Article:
‘I absolutely guzzled cigarettes; I drank them’ - poet and playwright, Damian Gorman

Gail Bell asks experts and people in the public eye what keeps them going. This week: poet and playwright, Damian Gorman

Damian Gorman
Damian Gorman
1. Up and at it – what is your morning routine?

I do some rudimentary stretching and yoga, followed by 10 minutes with bar bells. It is a blessing to me, and to the world, that this is all in my own bedroom and visible to no-one except my other half, Greta.

2. What might you eat in a typical working day for….

Breakfast? Well, here’s how yesterday went for all three: Breakfast - granola with bananas and blueberries.

Lunch? A plate of chips in town.

Evening meal? Vegan mince and onion pie at home, served with mixed veg and potato, parsnip and mustard mash (my speciality).

3. Is nutrition important to you? Do you take health supplements?

It is important to me that my diet is almost wholly vegetarian. It is also important to me that it’s half-decent, in the sense that it doesn’t leave me either hyper or sluggish or moving between the two. I wouldn’t know where to start with supplements.

4. Ever been on a diet? If so, how did it go?

Yes, and it never went well. I was overweight when I was young. Dr Walsh, our GP, said the weight would fall off, and it did, when I was about 15. But before that, my mother had me on all sorts of regimes, which she joined in with. The one that still haunts me is those weeks when we had poached eggs on top of boiled onions for every evening meal. Good times...

5. Weekend treat?

Breakfast in Tank and Skinny’s beach-front cafe in Buncrana (when in funds).

6. How do you keep physically and mentally fit?

By walking, telling and listening to jokes, and singing into myself.

7. Best tip for everyday fitness?

Go walking or swimming - and walk or swim in the nicest places available to you.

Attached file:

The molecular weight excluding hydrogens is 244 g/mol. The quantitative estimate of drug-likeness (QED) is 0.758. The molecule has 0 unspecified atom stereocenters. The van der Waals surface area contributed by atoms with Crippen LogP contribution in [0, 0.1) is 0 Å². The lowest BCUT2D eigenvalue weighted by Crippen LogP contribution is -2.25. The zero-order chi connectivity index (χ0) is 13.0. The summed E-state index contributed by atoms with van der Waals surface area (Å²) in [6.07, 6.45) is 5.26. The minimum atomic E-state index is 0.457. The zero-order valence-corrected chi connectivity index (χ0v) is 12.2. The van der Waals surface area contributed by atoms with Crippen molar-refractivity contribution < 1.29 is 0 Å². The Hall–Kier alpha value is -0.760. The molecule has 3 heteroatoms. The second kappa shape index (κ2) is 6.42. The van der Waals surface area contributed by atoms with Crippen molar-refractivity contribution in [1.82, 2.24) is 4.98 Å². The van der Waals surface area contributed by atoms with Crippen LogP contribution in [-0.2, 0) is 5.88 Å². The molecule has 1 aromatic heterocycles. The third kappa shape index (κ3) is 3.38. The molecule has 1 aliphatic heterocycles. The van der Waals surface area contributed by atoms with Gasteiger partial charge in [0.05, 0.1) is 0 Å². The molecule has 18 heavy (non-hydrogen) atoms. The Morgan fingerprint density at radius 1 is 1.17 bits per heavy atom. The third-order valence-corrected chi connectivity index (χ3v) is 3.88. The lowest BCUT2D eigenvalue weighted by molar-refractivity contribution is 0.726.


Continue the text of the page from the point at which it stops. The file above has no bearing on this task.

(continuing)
8. Were you a fan of PE/school sports? Have you a memory of those days you’d rather forget?

No, I was not a fan of school sports, nor they of me. But I do have one bizarre memory of a day when, because of chronic, widespread illness, I was drafted into a school Gaelic squad. I accidentally fisted a point over the bar while trying to protect my face. And, directly from the kick-out, I scored a stunning goal while attempting to rid myself of the ball.

9. Teetotal or tipple?

I’m teetotal. I haven’t had a drink since my first child‚ Molly, was born. (I’d used up my quota by then.) Molly was 37 earlier this year.

10. Stairs or lift?

Stairs. (I’m old, but I’m not that old.)

I haven’t had a drink since my first child, Molly, was born. Molly was 37 earlier this year says poet and playwright, Damian Gorman
I haven’t had a drink since my first child, Molly, was born. Molly was 37 earlier this year says poet and playwright, Damian Gorman
11. What book are you currently reading?

Denis Bradley’s Peace Comes Dropping Slow – an honest, necessary memoir of the Troubles. I would recommend it to anyone. I know some people think we need no more witness to that time in all our lives, but I hold the opposite view – which is that now is the time to cast the net wider, a net with a finer mesh – so that we miss absolutely nothing: no testimony or story that might help us carry with us the lessons of our recent history.